I was recently reminded, indirectly, that this happened eight years ago. Clearly the older you get, the slower you move, because time has perceptibly sped up. It was not long after we moved to Tongzhou. I got home and my wife said, “I finally found a good restaurant in the neighbourhood!” Our first experience of restaurants in the area had been being told to bugger off because they were closed for the afternoon. Great way to run a business. But this place she had just found was really good. We’d show up at any reasonable time and be fed. They were friendly. When business was slow they’d sit and chat with us, and not just “polite, meaningless words”, to rip Yeats’ phrasing way out of context, but chatting like we were actually friends, because we were friends. We could sit there for hours if we wanted, just passing time, as you do. Then one day after spring festival they were closed. The next day open. Day 3, closed, but them all hanging around but expressions as closed as their restaurant and as cagey as a third-rate crim caught in the act and trying to weasel out. Eventually, just closed. Gone. Who knows where. Never came back, at least, not while we were living in the area, or not to that area.

A few days ago I went off for a walk. I strolled through a neighbourhood I often stroll through up to their north gate. Something had changed, drastically, but drastically in a way that made me stop and look. Two rows of shops on either side of the lane just inside the north gate had vanished, to be replaced by gardens. I wondered if it had really been that long since I’d strolled through the area – well, yeah, it had been, for a variety of reasons – the business of the end of last semester, summer humidity, travel, and so on, the usual list of excuses why I hadn’t been through. I used to always stop in one of those shops to grab a drink on my way out or back. Vanished, struck on the head with the magic wand of some malevolent old hag of a fairy tale witch and transformed into rather mediocre, already tired-looking gardens.

Today I was off to get some takeaways for lunch. Ma had put some rice on, but there was precious little else at home to eat. The campus muslim restaurant, the closest restaurant, still hadn’t opened. Around the corner, grab a newspaper for the wait. Bumped into the boss of my favourite local restaurant. Again, a very friendly guy. Happy to chat, asks after the family, plays with my daughter when I take her there, super proud of and caring for his own wee girl, as soon as I walk in he plonks a cold Yanjing on the table, he knows perfectly what I like to eat, just one of those beautiful, genuine souls who’d take good care of anybody who happened to stumble his way. “I just closed my restaurant” was the first thing he said. What?! “Yeah, I closed it up, it’s going to become an Old Beijing hotpot place and I’m going home to Henan to do business there.” His daughter, who’s nearly a year younger than mine, gave me a big, sweet smile. He said he’d be back in Beijing fairly regularly and would call me when he is here. He offered to buy me lunch, but I said no, I’ve got to take it home, and went off to look for an alternative. His restaurant wasn’t just closed, the new owners had already gotten a decent start on the renovations.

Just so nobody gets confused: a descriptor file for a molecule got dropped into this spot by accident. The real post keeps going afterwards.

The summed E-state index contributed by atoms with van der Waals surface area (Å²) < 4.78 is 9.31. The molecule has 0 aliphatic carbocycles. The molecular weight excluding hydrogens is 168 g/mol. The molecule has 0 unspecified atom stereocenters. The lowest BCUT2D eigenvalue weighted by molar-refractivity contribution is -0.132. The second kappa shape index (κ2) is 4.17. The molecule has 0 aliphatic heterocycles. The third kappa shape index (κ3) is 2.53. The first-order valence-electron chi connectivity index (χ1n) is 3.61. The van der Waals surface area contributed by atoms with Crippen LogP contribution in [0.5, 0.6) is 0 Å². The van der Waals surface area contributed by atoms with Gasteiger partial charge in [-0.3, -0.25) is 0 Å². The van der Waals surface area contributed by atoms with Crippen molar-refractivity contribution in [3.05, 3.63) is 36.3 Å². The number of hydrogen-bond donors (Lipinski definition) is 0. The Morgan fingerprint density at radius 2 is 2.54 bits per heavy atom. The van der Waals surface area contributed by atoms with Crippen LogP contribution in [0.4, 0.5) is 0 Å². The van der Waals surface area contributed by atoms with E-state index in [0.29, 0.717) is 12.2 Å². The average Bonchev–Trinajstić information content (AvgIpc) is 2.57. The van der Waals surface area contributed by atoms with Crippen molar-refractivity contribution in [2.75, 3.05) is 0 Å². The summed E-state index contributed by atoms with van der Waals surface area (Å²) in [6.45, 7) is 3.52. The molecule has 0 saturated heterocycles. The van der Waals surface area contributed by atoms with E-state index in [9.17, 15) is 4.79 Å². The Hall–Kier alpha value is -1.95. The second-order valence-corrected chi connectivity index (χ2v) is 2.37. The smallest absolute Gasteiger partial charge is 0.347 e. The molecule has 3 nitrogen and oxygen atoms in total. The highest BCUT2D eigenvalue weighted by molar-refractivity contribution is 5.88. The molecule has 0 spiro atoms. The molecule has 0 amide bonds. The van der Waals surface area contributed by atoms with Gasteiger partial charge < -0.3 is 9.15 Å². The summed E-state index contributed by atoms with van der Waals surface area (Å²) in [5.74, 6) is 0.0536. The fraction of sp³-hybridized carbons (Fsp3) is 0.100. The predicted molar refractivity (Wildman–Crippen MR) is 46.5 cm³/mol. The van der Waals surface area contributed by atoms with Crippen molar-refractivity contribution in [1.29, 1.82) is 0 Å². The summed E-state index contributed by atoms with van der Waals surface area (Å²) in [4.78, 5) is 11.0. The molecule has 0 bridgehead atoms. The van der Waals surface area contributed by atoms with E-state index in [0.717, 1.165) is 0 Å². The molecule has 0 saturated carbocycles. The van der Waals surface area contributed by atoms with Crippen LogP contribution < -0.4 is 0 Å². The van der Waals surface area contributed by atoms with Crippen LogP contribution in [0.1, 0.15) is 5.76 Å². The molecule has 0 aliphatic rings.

See, I’m a creature of habit. Human, in other words. But here’s how it works for me: I like to cultivate shops and restaurants and so on. If I get good, friendly service one place, I’ll go back, and keep going back so long as it lasts. I let them get to know my particular foibles. I take my wife and daughter along. I let the owners and/or staff (as the case may be) get to know me and I do my severely introverted best to get to know them. I like walking into a restaurant and ordering a dish only to be told, “No, you don’t want that, the broccoli’s got bugs in it.” See, that’s good business. When they tell me that, I know I can trust them, I’m going to be back. This gets us to a point where, if I’m short of cash, I can tell them so and say I’ll just pop over to the ATM and be back in 2 minutes, and they trust me. This is the way it should be.

But my buddy Mr Zhang has shut up shop and will soon be leaving town.

About the Author


A Kiwi teaching English to oil workers in Beijing, studying Chinese in my spare time, married to a beautiful Beijing lass, consuming vast quantities of green tea (usually Xihu Longjing/西湖龙井, if that means anything to you), eating good food (except for when I cook), missing good Kiwi ale, breathing smog, generally living as best I can outside Godzone and having a good time of it.

2 thoughts on “sad

  1. Beautiful piece Chris, this transient landscape sure keeps us on our toes. may a new favorite reveal itself promptly

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